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11.1.1 The Interface

The interface to the catgets implementation consists of three functions which correspond to those used in file access: catopen to open the catalog for using, catgets for accessing the message tables, and catclose for closing after work is done. Prototypes for the functions and the needed definitions are in the <nl_types.h> header file.

catopen is used like in this:

     nl_catd catd = catopen ("catalog_name", 0);

The function takes as the argument the name of the catalog. This usual refers to the name of the program or the package. The second parameter is not further specified in the standard. I don't even know whether it is implemented consistently among various systems. So the common advice is to use 0 as the value. The return value is a handle to the message catalog, equivalent to handles to file returned by open.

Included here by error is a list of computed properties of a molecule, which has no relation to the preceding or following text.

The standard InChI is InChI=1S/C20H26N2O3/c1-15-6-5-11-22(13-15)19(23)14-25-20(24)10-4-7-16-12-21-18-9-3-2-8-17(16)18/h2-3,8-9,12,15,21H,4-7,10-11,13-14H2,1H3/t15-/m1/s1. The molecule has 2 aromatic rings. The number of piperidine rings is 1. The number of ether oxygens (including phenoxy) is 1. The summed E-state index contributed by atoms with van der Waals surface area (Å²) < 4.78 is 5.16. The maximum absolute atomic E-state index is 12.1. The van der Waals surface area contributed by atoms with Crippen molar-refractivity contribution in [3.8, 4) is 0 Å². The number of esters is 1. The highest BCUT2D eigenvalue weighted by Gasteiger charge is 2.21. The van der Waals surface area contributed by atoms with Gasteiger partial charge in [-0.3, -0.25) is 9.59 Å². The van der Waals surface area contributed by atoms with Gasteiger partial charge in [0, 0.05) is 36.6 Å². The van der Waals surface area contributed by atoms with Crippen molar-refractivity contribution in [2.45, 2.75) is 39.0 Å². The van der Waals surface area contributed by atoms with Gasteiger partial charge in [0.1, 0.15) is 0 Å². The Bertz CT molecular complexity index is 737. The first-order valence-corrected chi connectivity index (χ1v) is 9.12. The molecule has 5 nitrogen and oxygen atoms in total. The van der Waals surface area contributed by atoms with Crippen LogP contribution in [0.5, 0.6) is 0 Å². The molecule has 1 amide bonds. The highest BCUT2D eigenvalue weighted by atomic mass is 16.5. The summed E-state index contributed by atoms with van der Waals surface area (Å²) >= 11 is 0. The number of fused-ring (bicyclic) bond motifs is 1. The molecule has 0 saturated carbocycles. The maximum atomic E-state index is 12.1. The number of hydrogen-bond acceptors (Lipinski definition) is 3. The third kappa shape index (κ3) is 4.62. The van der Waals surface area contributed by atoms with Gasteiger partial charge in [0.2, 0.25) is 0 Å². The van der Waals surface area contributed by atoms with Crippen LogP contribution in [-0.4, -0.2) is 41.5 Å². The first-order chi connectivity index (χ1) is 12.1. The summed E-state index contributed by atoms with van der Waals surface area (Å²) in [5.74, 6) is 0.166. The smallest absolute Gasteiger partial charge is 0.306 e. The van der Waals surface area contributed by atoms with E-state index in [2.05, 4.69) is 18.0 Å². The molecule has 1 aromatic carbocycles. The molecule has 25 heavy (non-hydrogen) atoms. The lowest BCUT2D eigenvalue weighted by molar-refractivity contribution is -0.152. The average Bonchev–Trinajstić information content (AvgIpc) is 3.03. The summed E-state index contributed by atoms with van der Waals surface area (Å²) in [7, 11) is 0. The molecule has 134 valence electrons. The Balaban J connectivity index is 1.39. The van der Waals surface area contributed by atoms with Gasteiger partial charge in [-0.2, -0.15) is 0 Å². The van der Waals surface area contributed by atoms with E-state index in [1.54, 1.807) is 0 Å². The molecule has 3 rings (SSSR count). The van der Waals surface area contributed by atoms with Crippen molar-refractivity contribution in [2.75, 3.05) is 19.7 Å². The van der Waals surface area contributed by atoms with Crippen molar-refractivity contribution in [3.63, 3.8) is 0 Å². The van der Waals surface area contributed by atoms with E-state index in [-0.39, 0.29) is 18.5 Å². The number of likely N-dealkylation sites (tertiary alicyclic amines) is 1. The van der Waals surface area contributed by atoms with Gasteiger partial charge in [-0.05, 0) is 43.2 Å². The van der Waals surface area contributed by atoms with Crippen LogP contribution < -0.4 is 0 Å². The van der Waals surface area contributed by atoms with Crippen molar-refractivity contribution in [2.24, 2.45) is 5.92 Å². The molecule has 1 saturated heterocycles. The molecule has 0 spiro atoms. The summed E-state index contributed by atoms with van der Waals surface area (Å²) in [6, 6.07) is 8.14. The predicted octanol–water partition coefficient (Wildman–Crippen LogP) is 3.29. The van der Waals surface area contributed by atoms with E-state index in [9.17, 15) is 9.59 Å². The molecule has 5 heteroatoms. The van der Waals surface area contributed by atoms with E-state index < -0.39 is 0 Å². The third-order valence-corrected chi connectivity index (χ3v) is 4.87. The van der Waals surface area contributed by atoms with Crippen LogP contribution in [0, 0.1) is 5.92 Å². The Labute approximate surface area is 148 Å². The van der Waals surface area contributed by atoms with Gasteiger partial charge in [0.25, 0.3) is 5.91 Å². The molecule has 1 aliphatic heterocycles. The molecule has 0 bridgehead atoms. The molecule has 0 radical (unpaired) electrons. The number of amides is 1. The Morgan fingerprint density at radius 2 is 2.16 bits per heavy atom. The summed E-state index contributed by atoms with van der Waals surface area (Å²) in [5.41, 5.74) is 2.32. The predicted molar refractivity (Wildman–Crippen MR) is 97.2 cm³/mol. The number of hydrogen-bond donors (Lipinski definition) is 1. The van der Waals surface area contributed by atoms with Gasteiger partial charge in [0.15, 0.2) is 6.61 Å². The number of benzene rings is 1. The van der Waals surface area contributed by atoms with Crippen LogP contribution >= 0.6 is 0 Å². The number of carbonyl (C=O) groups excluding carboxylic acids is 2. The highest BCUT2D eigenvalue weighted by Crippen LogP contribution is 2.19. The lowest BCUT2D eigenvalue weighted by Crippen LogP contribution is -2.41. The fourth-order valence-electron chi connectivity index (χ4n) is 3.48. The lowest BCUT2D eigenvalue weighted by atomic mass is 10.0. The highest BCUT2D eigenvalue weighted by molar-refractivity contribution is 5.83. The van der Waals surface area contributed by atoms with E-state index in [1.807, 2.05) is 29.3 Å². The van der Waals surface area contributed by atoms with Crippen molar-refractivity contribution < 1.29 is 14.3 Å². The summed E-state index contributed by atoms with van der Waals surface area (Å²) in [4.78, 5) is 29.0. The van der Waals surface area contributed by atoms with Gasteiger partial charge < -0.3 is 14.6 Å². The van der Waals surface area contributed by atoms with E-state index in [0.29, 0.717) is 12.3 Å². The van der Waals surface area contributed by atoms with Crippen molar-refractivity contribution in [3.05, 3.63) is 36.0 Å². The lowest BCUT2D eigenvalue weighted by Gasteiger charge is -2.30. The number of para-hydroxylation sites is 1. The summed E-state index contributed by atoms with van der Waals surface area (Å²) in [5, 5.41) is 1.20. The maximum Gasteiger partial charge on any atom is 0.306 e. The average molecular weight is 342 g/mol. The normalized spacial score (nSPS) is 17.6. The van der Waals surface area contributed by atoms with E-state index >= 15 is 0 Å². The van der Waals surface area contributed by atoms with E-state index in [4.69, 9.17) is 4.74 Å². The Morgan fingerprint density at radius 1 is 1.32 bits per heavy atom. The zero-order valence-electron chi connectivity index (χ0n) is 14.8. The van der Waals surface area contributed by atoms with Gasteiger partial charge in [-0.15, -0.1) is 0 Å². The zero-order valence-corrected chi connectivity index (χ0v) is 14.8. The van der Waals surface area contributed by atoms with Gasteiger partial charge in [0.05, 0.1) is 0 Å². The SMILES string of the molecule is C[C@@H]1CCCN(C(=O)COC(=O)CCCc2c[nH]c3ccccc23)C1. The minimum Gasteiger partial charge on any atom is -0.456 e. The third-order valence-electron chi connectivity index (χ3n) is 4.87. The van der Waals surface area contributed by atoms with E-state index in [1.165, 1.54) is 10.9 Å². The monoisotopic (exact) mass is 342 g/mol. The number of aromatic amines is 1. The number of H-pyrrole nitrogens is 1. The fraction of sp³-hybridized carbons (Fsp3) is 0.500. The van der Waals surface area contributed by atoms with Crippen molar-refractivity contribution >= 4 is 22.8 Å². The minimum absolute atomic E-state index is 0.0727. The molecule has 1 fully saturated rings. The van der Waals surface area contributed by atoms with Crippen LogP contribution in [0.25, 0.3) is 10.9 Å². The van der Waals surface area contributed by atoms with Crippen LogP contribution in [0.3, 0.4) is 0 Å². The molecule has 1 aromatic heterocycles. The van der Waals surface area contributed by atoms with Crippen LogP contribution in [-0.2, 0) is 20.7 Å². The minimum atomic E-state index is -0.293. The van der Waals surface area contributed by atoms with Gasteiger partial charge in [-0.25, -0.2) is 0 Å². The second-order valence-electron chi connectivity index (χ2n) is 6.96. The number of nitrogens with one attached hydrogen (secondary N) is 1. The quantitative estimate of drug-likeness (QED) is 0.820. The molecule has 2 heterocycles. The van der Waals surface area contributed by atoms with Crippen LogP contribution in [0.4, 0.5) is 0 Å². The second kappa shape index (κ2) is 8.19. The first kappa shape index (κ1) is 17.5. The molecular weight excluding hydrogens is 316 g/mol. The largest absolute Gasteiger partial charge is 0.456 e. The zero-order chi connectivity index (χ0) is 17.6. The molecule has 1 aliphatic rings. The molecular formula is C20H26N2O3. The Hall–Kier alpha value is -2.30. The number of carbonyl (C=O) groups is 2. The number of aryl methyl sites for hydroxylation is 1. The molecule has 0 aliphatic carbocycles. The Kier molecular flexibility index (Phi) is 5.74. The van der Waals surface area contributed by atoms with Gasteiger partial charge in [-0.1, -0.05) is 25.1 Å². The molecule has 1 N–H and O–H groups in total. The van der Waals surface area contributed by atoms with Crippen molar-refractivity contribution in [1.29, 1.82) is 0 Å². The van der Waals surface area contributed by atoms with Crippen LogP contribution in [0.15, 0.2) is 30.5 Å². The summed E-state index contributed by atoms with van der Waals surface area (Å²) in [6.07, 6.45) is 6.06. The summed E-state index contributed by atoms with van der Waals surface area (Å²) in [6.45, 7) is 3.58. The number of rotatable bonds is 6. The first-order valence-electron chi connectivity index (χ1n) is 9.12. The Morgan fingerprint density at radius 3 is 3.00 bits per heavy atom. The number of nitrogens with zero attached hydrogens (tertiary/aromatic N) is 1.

This handle is of course used in the catgets function which can be used like this:

     char *translation = catgets (catd, set_no, msg_id, "original string");

The first parameter is this catalog descriptor. The second parameter specifies the set of messages in this catalog, in which the message described by msg_id is obtained. catgets therefore uses a three-stage addressing:

     catalog name ⇒ set number ⇒ message ID ⇒ translation

The fourth argument is not used to address the translation. It is given as a default value in case when one of the addressing stages fail. One important thing to remember is that although the return type of catgets is char * the resulting string must not be changed. It should better be const char *, but the standard is published in 1988, one year before ANSI C.

The last of these functions is used and behaves as expected:

     catclose (catd);

After this no catgets call using the descriptor is legal anymore.